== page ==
Tuesday, January 26, 2010

La Cohue

"Cohue" means commotion, bustling crowd, mayhem. Not what you're seeing here (but just wait until summer!) and yet in this very spot was the site of the medieval Cohue - what they called a most fascinating building. The building had two levels: the bottom level consisted of a covered hall that served as the marketplace (bustling, commotion, mayhem); the upper floor served as the justice hall (another kind of bustling, commotion, mayhem). Josselin's Cohue was not preserved, but that of Vannes was (and has become the museum of the town's history, in fact - for us to visit next time). However, Josselin kept the site of the Cohue intact - the same way that Vannes kept the site of its Lists intact (enshrining them as a parking lot). I love these ghost traces in towns (thank goodness for the work of the Monuments Historiques and its helpful signs everywhere!). It really doesn't take much to close your eyes and imagine the bustle - the town has kept the dimensions and the frame of the space; you just have to fill it in, and start wondering about this fascinating lay-out of space: commerce below, justice above.

Medieval urban planning seems so compact, derived from its logic of protection (think thick medieval city walls, the inevitable port-cullis, and heavy drawbridges) - but I must say that I stumble over the associations being made by this architecture: commerce and justice. Is this a grouping of secular endeavors? Both linked to the local feudal lord (who (or whose court) administered justice)? And let's keep in mind that in the Middle Ages (not necessarily especially in the Middle Ages, but nonetheless, noticeably in this culture) both commerce and justice were relative, not absolute values: they were at the discretion (some have said whim) of those in power (well, of course, many critics today will say that is still the case!). So there's something interesting here about the pragmatism of these two circumstantially determined culture values: commerce and justice - the pragmatism of their location, that is. In both Vannes and Josselin, the Cohue is in very close proximity to the Church - directly across the street in Vannes, and just behind where I was standing when I took that picture in Josselin. There are some great books out there on medieval urban design - time to read them!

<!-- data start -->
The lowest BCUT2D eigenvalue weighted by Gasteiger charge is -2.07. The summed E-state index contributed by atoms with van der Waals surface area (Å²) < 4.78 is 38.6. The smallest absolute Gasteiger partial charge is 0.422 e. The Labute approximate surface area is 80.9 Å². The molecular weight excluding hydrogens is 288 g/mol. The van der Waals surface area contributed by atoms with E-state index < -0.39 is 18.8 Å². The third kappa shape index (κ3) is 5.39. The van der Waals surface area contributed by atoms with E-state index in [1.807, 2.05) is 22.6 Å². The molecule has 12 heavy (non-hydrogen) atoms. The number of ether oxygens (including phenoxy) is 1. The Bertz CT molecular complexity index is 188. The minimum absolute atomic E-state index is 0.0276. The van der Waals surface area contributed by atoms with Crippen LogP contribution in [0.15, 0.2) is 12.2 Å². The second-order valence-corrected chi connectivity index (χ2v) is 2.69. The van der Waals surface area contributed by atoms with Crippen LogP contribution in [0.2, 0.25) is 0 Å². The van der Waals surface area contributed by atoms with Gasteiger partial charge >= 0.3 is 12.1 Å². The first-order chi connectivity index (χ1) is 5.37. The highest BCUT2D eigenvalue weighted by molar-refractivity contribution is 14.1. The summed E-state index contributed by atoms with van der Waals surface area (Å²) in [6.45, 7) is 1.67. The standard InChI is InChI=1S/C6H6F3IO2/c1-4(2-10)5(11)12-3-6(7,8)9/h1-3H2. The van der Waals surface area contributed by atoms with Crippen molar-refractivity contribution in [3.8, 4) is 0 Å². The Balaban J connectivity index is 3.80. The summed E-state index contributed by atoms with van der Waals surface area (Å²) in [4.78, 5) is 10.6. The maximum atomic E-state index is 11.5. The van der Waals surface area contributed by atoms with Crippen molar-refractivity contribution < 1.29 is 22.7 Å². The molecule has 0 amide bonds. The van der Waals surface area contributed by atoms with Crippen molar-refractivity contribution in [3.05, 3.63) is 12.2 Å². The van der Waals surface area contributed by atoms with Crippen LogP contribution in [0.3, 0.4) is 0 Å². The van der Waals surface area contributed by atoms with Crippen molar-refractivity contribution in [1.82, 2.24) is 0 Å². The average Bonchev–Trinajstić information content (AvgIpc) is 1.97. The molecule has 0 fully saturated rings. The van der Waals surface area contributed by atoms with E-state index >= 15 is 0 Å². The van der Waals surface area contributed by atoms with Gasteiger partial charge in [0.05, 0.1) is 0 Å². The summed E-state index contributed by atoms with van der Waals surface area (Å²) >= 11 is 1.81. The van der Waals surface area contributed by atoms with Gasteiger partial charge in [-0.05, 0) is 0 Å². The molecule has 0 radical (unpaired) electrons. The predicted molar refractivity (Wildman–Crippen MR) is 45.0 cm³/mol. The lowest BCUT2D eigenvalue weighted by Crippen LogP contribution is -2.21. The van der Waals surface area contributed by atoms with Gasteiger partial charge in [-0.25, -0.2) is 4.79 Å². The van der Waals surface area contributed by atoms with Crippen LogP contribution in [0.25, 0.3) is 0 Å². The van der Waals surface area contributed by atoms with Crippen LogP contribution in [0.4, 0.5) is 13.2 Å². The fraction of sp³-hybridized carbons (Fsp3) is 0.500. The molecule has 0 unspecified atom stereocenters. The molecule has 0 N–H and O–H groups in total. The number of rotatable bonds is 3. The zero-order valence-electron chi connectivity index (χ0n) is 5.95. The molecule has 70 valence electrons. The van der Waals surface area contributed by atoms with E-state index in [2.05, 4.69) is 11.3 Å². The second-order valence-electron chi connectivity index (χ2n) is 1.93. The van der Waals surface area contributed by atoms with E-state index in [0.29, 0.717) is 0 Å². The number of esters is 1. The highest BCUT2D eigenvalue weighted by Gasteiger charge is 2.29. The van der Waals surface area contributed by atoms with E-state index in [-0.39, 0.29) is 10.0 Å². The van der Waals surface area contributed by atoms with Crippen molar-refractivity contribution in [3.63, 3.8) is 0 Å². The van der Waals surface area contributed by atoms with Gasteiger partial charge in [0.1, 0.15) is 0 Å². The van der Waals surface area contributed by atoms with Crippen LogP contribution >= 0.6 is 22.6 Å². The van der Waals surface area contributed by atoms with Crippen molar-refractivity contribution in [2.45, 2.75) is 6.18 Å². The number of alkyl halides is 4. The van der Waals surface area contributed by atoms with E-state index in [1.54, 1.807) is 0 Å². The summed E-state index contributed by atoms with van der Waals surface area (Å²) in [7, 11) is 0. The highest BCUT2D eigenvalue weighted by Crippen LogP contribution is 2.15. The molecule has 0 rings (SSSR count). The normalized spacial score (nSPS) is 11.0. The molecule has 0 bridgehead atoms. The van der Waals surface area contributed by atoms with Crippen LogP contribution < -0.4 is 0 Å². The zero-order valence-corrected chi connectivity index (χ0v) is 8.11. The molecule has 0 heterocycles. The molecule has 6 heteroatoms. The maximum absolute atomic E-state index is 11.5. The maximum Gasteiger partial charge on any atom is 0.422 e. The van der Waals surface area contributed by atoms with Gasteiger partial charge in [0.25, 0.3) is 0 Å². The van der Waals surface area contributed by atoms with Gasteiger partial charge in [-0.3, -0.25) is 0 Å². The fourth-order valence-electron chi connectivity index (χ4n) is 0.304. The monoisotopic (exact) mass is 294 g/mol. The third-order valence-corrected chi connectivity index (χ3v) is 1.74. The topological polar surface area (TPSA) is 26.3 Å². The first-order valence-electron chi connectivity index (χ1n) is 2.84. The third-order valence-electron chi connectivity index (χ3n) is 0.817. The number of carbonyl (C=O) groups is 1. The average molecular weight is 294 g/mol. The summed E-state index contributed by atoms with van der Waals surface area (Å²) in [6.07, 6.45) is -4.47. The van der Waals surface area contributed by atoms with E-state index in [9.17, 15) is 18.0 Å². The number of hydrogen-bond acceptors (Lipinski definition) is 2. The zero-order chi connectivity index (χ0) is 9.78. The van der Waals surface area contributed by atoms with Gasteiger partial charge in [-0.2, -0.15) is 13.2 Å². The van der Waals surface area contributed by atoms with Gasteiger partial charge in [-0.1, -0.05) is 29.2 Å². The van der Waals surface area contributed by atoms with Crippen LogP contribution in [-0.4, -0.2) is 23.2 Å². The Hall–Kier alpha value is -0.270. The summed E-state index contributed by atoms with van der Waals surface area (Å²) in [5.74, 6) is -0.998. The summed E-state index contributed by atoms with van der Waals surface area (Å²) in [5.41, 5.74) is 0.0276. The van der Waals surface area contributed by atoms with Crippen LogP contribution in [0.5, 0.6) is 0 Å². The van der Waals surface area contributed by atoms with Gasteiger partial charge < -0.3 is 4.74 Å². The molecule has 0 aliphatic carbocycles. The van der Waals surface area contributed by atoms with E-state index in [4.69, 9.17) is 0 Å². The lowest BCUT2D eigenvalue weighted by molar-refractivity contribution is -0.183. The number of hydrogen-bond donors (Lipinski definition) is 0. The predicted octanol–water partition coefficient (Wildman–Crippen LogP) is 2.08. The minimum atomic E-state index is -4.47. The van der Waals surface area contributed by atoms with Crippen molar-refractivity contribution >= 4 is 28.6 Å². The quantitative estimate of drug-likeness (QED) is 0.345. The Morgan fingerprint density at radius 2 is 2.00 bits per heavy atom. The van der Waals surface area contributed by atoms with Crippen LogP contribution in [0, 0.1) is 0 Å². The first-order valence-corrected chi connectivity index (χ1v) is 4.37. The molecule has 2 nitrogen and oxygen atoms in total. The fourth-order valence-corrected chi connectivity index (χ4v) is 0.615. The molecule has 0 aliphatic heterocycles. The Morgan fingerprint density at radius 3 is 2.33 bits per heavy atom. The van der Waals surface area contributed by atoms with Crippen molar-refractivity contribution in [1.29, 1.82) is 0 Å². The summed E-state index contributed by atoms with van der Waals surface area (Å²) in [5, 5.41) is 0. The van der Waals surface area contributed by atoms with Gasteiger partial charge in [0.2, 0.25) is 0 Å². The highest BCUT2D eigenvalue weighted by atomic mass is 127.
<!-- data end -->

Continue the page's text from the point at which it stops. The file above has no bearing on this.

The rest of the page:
Here is what the Cohue in Josselin used to look like - a nice cut-away lets you see the upstairs as well. It was taken down in the 18th century (sigh - the Enlightenment strikes again) because of its dilapidation - those wooden buildings don't wear very well. I can't help but think of Trajan's Forum here - that smooth, flowing layout: the open courtyard, the huge basilica (justice), the porticoes and libraries (one Greek, one Latin) framing his fantastic column, the temple, and the markets echoing the round exedrae of the courtyard. Oh, and the smart move of putting his Forum right next to that of Augustus. Actually, here's a wonderful plan from a university course. I think of urban design as a series of associations that create a kind of thesis about a city - it's very hard to do, since who gets to design a city from start to finish (Brasilia and, as Mac is reminding me, Chandigarh aside)? Cities grow organically, politically - it's the big powers that are able to create spaces for themselves. The churches remain in many towns - the cohues leave hazier traces. Good thing for the huge castle in Josselin, eh? :-)

We had our own cohue (as in bustling commotion, not quite mayhem) going tonight. There was this one wonderful moment (in that afterglow post-"pain et Nutella" and pre-dinner) when all of the following things were going on: Oliver was watching the opening scenes of his beloved Muppet Treasure Island; Iris was reading a book we discovered here called Ivy and Bean out loud; and Eleanor had heckled Mac into finding "We Will Rock You" (yes, by Queen - it's her favorite song of all time, no joke) on his computer. I looked at this little crew and just loved them so much: each with their passionate little project, each so telling of each kid's personality. Wonder what they would have been like in a medieval cohue market. :-)

Oh! There was one quick thing about Oliver and French that I forgot to note last night: his first kind of hybrid French-English joke: "What does a French cow say when it needs help?" "I don't know, Oliver, what does a French cow say when it needs help?" "Moo secours!" (instead of "Au secours" - very funny!).

A month ago, we were taking down our Christmas tree, sealing up our house, and packing our bags. Tonight, as Mac and I were doing the dishes, I noticed that each kid had settled into what has become their favorite spot.

Eleanor (inexplicably having taken off her turtleneck and thus only sporting her summer dress up top) loves the bucket chair by the window.

Iris, no surprise, has set up an elaborate space in the window seat using a blanket she couldn't resist at the Carrefour store, pillows, and various books and writing and drawing implements.

And Oliver in the club chair that Mac dreams of occupying, reading a book about monsters. By the time I took this picture, Eleanor had hopped up to find out what was going on - doesn't want to miss a thing.

The kids went to bed with no cohue - just lots of plans for tomorrow (Wednesdays = no school). For now, I'm going to read the dramatic conclusion to The Breton Wench...!

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